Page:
# How to Calculate the Shrinkage of Metal Clay

How do you figure out how much to enlarge a metal clay design, so that after firing, the piece has shrunk to the size you want?This article will help you learn how to prepare a correctly sized layout for a metal clay piece. You can then take that information and use it in many ways. One way would be to greenmangourmet make your own calculate metal online free custom templates. Simply enlarge your design to the needed percentage. But first, we need to know how much to enlarge the design so the piece will shrink to the desired size after firing.

When I do this, I don’t need to measure anything. I just need to know the shrinkage rate of the clay I’m working with. (See the quick guide, below.)I can do an enlargement calculation one time for each clay type and then always use it for sizing my templates for that particular clay type.Here how I do greenmangourmet it: When calculating enlarging, I always use the number 10 to make it easy. Let’s say we are going to work with sterling silver metal clay, which I have calculated the shrinkage to be 15%. If 100% (100) represents actual size, and we shrink it by 15% (15), then 100-15 = 85. 85% is the size you are left with when something shrinks by 15%.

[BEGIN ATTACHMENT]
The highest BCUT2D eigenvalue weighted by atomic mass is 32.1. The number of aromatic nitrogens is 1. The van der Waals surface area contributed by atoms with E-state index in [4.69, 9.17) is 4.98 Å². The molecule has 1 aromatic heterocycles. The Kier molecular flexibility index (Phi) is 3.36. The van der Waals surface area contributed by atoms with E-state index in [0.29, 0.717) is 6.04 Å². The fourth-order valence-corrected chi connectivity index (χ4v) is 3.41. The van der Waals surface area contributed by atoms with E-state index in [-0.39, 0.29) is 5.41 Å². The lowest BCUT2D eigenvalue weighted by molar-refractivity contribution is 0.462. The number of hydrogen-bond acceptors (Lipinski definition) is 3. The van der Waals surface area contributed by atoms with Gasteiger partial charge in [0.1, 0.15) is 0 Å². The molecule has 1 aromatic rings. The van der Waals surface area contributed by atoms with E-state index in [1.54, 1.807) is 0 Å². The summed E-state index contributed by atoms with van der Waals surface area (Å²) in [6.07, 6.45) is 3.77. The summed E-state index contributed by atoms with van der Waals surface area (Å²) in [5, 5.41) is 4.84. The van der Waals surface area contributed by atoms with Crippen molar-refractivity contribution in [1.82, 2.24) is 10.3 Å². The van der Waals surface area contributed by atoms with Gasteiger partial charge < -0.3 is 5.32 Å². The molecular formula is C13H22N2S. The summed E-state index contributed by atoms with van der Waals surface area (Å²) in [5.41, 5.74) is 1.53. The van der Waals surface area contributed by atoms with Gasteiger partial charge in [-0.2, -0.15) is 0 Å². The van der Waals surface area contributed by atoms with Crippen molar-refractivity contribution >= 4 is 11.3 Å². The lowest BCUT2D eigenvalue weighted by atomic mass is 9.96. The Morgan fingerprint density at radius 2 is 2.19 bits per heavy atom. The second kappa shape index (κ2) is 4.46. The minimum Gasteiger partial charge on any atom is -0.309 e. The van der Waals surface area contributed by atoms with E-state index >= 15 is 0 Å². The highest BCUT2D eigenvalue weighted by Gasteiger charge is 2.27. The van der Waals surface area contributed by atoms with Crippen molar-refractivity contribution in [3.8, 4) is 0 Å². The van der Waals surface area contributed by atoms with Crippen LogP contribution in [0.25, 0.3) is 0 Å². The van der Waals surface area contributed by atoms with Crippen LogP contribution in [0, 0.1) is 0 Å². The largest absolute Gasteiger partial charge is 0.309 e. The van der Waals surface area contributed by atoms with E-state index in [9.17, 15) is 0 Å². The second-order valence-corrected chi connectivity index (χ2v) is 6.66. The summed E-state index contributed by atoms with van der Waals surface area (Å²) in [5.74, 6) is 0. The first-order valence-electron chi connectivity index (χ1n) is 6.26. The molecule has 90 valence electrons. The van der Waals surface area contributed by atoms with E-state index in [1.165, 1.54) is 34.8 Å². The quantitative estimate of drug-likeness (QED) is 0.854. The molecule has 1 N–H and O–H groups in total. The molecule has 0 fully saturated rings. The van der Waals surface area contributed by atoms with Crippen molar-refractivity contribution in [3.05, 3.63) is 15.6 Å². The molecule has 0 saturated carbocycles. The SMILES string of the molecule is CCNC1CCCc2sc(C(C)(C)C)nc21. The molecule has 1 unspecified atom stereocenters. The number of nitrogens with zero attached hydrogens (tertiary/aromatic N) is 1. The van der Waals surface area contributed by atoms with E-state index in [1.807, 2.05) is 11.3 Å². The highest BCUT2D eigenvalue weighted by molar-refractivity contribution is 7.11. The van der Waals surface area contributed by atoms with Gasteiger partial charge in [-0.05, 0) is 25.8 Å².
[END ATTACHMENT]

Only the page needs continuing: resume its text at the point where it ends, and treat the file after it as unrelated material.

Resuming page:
Next, take our easy-to-use number 10, and divide it by the Metal calculator online percentage that we have after shrinkage; 10÷85 =.1176. We need to enlarge our art by 118%.

I like to add an additional 2 to 3% to that number to accommodate the additional shrinkage of the clay from drying and the bit that I lose through sanding and refining.

So when I work with sterling silver metal clay I enlarge my designs 121%. The pieces, when fired, shrink to a size that I expect. This makes all the difference when I’m designing something with a critical fit, like a bracelet that I want to be a certain size. It is also useful when working with creating settings for stones.

Another time I use these calculations is when making a series in different clay types. I made a group of earrings in silver, copper and bronze and I wanted them to all be the same size.